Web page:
BERLIN -- Volkswagen Group raised its midterm revenue outlook on demand for new SUVs in emerging markets and upgraded a pretax profit goal.
The moves comes despite VW's plans for heavy investments in electric cars and new technologies.
VW now expects group revenue to exceed last year's record of 217 billion euros ($255.69 billion) by more than a quarter by 2020, after saying in March it expected it to increase by more than a fifth.
"We have a slightly more positive outlook now than in the spring," group sales chief Fred Kappler said on Monday during a call with analysts.
But growing spending on electric cars, the first generation of which will be less profitable, and persistent investment in combustion engines required by tightening emissions rules has caused VW to keep its operating profit guidance broadly unchanged, finance chief Frank Witter said.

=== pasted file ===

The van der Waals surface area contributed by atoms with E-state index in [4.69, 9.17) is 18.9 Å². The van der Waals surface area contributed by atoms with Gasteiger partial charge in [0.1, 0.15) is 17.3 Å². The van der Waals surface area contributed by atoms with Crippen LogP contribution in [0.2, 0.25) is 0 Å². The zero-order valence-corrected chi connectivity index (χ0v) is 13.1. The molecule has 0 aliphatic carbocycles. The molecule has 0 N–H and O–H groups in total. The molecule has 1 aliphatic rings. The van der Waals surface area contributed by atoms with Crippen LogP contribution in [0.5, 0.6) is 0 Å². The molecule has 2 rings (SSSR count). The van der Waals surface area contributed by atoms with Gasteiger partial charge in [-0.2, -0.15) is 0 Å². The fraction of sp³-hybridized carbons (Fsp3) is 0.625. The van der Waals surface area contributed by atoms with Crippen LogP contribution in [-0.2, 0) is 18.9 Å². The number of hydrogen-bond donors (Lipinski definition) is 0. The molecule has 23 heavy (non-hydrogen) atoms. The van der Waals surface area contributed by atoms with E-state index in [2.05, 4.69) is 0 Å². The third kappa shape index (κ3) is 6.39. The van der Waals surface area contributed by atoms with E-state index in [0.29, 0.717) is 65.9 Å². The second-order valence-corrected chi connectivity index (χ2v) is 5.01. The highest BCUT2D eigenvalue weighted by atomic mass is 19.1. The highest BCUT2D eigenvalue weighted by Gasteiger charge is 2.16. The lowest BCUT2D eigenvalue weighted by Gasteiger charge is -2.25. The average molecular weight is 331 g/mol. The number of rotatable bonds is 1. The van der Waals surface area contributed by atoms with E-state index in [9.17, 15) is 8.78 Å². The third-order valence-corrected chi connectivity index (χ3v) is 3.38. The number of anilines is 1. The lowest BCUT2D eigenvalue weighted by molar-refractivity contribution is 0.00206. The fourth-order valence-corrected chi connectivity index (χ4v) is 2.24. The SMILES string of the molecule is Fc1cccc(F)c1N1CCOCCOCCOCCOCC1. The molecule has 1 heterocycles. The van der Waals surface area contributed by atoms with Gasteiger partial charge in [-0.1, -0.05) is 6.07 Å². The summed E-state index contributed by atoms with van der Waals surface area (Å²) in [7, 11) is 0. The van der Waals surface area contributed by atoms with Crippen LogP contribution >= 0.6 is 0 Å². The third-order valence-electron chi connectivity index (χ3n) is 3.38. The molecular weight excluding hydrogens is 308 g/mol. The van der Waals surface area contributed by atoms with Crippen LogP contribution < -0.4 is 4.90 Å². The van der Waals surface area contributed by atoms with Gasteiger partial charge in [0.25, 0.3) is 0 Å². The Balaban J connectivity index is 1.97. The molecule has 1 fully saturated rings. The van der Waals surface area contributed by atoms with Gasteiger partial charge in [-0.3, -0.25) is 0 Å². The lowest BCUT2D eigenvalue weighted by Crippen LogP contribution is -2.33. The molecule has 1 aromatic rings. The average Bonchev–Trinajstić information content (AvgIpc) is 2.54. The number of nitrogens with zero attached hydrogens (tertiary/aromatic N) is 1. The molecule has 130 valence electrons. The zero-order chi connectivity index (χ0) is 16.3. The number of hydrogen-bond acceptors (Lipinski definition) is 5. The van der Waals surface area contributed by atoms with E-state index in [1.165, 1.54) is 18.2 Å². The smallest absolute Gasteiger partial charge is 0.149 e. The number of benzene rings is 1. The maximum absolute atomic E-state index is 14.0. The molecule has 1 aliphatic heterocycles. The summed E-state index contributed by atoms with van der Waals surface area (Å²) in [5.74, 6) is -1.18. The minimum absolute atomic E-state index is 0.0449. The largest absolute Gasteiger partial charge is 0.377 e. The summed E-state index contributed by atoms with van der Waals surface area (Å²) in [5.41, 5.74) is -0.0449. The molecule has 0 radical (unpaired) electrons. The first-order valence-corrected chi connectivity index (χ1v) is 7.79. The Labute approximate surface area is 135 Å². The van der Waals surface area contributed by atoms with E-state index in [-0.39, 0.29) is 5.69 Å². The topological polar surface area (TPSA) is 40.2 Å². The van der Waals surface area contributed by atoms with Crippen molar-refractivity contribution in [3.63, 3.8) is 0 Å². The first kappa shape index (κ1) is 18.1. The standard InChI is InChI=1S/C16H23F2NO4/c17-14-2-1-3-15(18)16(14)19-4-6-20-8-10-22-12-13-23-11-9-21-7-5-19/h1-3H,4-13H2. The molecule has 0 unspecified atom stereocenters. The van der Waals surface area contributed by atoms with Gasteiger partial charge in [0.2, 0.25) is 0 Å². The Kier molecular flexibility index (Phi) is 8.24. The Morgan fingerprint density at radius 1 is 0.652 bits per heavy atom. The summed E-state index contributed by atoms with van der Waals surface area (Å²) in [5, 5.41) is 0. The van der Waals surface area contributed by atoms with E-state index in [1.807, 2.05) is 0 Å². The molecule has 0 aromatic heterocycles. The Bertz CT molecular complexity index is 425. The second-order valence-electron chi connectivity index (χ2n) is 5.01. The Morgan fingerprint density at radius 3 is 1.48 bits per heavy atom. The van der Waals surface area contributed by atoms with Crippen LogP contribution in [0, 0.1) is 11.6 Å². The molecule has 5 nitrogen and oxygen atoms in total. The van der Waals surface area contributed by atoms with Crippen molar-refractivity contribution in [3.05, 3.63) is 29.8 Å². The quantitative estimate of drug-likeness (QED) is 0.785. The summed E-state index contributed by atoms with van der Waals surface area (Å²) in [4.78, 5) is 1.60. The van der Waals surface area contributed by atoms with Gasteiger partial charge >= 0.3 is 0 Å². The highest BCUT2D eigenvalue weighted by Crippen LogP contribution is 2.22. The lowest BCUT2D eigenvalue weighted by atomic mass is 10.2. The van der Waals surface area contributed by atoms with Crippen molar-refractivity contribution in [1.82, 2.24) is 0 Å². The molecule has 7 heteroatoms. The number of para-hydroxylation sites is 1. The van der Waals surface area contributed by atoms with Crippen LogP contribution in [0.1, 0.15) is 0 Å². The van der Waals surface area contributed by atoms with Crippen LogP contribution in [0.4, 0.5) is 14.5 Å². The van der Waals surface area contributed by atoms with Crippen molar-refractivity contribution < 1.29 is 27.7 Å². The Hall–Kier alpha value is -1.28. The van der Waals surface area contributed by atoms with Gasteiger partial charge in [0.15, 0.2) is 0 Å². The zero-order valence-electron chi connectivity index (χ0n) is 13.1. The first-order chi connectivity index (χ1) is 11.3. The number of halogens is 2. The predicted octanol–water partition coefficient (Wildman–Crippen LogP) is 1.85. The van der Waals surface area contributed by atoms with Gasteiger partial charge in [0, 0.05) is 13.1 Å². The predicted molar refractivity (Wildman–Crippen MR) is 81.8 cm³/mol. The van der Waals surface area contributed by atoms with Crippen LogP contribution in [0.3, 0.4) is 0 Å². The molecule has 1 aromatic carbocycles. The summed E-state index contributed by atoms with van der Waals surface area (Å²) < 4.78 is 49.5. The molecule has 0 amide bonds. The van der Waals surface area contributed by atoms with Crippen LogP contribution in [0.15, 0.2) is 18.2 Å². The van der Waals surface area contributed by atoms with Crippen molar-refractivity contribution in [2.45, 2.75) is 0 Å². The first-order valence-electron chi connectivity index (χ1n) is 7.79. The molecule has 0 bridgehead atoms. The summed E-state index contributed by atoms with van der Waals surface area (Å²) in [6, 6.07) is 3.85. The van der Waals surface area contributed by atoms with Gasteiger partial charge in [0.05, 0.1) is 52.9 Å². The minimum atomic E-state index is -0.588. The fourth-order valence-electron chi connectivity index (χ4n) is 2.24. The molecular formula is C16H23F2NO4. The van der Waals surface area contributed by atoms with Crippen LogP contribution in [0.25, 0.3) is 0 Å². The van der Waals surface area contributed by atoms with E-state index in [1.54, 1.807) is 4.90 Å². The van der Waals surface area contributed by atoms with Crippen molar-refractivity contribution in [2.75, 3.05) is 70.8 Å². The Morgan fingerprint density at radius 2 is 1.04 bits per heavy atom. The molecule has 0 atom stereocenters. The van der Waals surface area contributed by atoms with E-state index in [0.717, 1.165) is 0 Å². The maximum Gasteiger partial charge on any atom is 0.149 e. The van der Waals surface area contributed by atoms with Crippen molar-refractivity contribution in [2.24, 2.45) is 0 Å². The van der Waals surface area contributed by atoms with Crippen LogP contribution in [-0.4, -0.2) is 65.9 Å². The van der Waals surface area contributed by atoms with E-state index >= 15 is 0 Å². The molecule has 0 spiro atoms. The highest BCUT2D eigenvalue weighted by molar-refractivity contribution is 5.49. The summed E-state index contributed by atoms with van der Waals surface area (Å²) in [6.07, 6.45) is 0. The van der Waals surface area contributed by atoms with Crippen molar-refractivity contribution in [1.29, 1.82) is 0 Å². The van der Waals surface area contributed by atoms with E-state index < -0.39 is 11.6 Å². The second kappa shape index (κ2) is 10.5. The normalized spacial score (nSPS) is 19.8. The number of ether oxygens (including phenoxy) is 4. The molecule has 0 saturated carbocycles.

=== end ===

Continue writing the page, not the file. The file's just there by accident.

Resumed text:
VW said group operating profit (EBIT) could rise by 25 percent or more by 2020 from the 7.1 billion euros reached in 2016. In March, the carmaker had expected group EBIT to exceed year-ago levels by 25 percent.
"Cost discipline, productivity improvements and execution of one-time product launches are certainly vital to reach our goals," Witter said.
VW on Friday outlined plans to spend more than 34 billion euros through 2022 on electric cars, autonomous driving and new mobility services as it seeks to draw a line under its emissions scandal and become a global leader in zero-emission vehicles.
Group pretax profit is now seen growing by 30 percent or more by the end of the decade, Witter said, citing an expected contribution of 3-3.5 billion euros from Chinese joint ventures. The company had forecast a rise by 25 percent or more in March.